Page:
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To protect people and animals, support HB 1151

Printed in the Chronicle on Saturday, January 24, 2004

Our readers' opinions

To the editor:

2003 seemed like the year that wild animals kept as pets finally got fed up with captivity and took matters into their own hands, so to speak. Incidents of rebellion ranged from Gambian rats passing monkey pox on to people, to a tiger attack which nearly halved the inseparable magic duo, Siegfried and Roy. Last month a boy in North Carolina wasnít so lucky as the former magician, when he was dragged into the cage by his familyís Bengal tiger.

That attack proved fatal.

In nearby Rainier last August, a black bear escaped for the fourth time from a collection of exotic animals that included a grizzly bear, Bengal tiger, cougar and alligators. Thurston County sheriffs were concerned about public safety, as well as the welfare of the animals.

Private individuals often donít realize, until too late, that wild animals require special care, diet, housing and maintenance, and do not take kindly to captivity. Consequently, they will resort to de-clawing, chaining or attempt to beat the animal into submission.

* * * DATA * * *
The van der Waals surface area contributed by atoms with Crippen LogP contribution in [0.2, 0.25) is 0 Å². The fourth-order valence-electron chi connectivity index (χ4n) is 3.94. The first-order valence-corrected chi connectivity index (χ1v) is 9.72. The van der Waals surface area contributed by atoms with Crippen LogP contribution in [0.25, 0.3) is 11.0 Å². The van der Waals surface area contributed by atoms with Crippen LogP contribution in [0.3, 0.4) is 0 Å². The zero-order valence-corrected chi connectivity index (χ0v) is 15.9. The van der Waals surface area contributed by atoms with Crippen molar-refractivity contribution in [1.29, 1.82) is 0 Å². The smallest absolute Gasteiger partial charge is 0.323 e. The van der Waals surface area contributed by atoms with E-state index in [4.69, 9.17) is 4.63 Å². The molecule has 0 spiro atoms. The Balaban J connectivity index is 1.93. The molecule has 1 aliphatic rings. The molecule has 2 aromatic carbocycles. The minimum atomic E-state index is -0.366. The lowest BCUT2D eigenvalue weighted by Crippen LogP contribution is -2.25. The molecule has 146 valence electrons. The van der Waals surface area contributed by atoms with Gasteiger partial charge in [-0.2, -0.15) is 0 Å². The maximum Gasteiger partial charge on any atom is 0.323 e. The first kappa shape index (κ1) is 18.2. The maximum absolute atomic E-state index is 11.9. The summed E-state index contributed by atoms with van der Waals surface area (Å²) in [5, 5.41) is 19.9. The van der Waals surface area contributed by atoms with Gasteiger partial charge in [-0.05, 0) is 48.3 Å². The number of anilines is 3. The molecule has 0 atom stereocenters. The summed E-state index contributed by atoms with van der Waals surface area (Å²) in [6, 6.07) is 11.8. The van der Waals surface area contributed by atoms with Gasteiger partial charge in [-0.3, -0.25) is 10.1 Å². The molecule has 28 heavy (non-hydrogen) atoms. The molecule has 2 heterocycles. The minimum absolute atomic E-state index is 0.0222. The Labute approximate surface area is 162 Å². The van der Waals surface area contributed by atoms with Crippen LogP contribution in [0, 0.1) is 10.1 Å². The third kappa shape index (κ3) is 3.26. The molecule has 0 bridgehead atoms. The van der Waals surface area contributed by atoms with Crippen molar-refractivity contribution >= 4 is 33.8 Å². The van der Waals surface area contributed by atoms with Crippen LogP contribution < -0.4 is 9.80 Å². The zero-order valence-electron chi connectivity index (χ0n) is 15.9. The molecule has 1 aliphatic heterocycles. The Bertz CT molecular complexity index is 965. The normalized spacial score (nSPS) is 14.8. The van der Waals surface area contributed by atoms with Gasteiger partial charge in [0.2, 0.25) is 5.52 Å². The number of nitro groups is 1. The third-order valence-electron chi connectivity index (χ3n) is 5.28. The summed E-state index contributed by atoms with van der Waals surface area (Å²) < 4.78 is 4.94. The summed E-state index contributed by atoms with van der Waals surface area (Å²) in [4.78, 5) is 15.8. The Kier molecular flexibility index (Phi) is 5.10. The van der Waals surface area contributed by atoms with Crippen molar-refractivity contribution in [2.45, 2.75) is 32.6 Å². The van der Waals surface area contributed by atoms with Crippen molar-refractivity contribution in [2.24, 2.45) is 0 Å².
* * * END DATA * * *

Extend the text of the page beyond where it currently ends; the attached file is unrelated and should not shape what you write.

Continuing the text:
I witnessed this firsthand while visiting a woman who kept tigers and other exotic animals on a few acres in Snohomish County. For some reason she went into the small, barren and muddy chain-link cage where the tigers were kept.

When one of them playfully reached for her, she grabbed a heavy tree limb and clubbed the tiger over the head with all her might.

From the points of view of lions, tigers and bears who are kept penned up 24/7 (for someoneís hobby or to satisfy an inflated human ego), this issue goes way beyond property rights or childhood dreams of owning a wild animal as a pet.

And as long as there is an exotic pet trade there will be poachers out killing lionesses or tigresses and stealing their young to sell as pets. To protect people and animals, ask your representatives to support HB 1151, which would restrict future private possession of wild animals such as large cats, bears and alligators.

Jim Robertson

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